Five young women from Monrovia High School and their rhinestone-encrusted robot qualified to advance to the 2014 First Tech Challenge Robotics World Championships as a result of their strong performance at the West Super-Regional Robotics Tournament held near Sacramento at the former McClellan Air Force Base this past weekend, the Monrovia High School Robotics Program announced Wednesday.
The Monrovia team, the only qualifier from the Los Angeles area, joins three San Diego teams and four Northern California teams to be among the 128 top teams from around the world to compete at the First Robotics World Championships to be held at the Edward Jones Dome in St. Louis April 23-26. A total of 24 teams advanced from the West Super-Regional including teams from Alaska, Washington, Oregon, Idaho, Montana, Colorado, Nevada, and Arizona.
These five junior class women – the “Kings and Queens” team – stand out not just for their signature costumes of purple-velvet-and gold-embroidered renaissance dresses and the purple and gold medieval royal pavilion where the team relaxes between matches. Their purple robot “Your Highness” performed flawlessly during the competition even after a failure of the robot’s transport cart sent it plunging to the floor of the arena in an unplanned four-foot “drop test.” In fact, during the crucial and difficult software-controlled “autonomous period” of the matches, Your Highness achieved a perfect record of 10 of 10 successful autonomous runs scoring an average of 56 autonomous points per match out of a possible 60.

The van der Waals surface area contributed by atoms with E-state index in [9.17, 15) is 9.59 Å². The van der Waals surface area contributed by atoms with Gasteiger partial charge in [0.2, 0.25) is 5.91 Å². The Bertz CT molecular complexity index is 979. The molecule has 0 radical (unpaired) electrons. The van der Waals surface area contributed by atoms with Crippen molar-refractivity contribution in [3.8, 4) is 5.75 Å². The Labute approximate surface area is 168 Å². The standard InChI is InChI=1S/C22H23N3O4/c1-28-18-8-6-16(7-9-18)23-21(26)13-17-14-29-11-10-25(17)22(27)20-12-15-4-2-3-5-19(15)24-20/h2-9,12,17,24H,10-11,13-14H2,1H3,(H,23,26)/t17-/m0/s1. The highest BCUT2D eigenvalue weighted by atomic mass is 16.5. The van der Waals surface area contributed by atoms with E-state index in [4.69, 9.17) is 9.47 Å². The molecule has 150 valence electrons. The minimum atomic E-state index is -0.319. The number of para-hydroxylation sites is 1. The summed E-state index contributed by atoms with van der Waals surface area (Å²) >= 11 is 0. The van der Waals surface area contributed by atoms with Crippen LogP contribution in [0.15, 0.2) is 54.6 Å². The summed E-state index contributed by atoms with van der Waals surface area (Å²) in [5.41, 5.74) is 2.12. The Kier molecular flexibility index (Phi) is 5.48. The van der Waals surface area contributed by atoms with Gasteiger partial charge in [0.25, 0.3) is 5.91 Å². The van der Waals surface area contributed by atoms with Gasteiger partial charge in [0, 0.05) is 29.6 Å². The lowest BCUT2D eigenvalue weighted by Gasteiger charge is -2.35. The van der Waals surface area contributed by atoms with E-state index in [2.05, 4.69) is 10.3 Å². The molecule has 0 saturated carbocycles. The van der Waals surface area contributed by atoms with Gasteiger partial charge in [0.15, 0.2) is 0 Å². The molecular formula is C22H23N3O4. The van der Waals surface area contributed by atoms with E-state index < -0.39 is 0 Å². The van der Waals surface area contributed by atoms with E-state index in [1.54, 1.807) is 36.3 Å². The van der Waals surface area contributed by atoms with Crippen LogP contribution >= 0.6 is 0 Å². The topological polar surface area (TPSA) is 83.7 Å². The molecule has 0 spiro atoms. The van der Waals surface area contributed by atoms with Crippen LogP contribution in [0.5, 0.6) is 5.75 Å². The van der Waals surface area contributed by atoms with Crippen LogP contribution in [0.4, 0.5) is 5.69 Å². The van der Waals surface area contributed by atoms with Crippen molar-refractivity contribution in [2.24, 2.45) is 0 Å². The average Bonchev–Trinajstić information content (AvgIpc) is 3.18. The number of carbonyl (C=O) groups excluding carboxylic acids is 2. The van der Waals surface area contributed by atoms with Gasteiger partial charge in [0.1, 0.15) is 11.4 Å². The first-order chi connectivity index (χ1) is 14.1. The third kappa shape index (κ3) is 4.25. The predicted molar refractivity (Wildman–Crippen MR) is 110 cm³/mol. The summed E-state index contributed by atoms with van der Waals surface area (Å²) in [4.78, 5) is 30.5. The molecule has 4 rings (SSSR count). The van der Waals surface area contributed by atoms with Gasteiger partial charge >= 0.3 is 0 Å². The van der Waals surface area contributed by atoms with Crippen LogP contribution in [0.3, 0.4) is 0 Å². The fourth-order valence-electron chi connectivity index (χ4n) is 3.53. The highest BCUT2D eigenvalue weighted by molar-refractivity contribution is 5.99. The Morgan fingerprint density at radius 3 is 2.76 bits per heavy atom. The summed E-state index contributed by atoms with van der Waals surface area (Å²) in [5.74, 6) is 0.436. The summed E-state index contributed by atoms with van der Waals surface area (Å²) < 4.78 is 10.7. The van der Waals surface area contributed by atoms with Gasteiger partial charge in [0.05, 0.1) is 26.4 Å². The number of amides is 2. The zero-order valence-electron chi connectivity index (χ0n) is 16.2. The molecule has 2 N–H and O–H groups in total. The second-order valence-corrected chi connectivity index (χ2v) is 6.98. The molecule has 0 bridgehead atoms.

The members of the Kings And Queens team – Amanda Sullivan, Melissa Johnson, Emma McIntosh, Jordan Nunez and Nicole Miller – designed and built their 18 by 18 inch robot from Tetrix parts, plexiglas, metal shapes and machined aluminum to compete with alliances of robots on a 12 by 12 foot field. In competitions the robots are required to perform a variety of tasks in 2-1/2 minutes including picking up 2-inch plastic cubes and depositing them into elevated goals, navigating a wooden ramp, raising a flag up a pole, and gripping a cross bar and pulling themselves up completely off the floor, all while coordinating with a partner robot and while sharing the field with an opposing team of robots intent on accomplishing the same tasks.
The Monrovia High FTC robotics after-school program is one of many opportunities at Monrovia High School supporting STEM education (science, technology, engineering, and math) in conjunction with Monrovia’s Math and Science Academy, and supported by the Monrovia Schools Foundation. The Monrovia High School FTC robotics program is actively seeking tax-deductible donations and company sponsorships to help cover the approximate $13,000 cost of taking the team to St. Louis in April.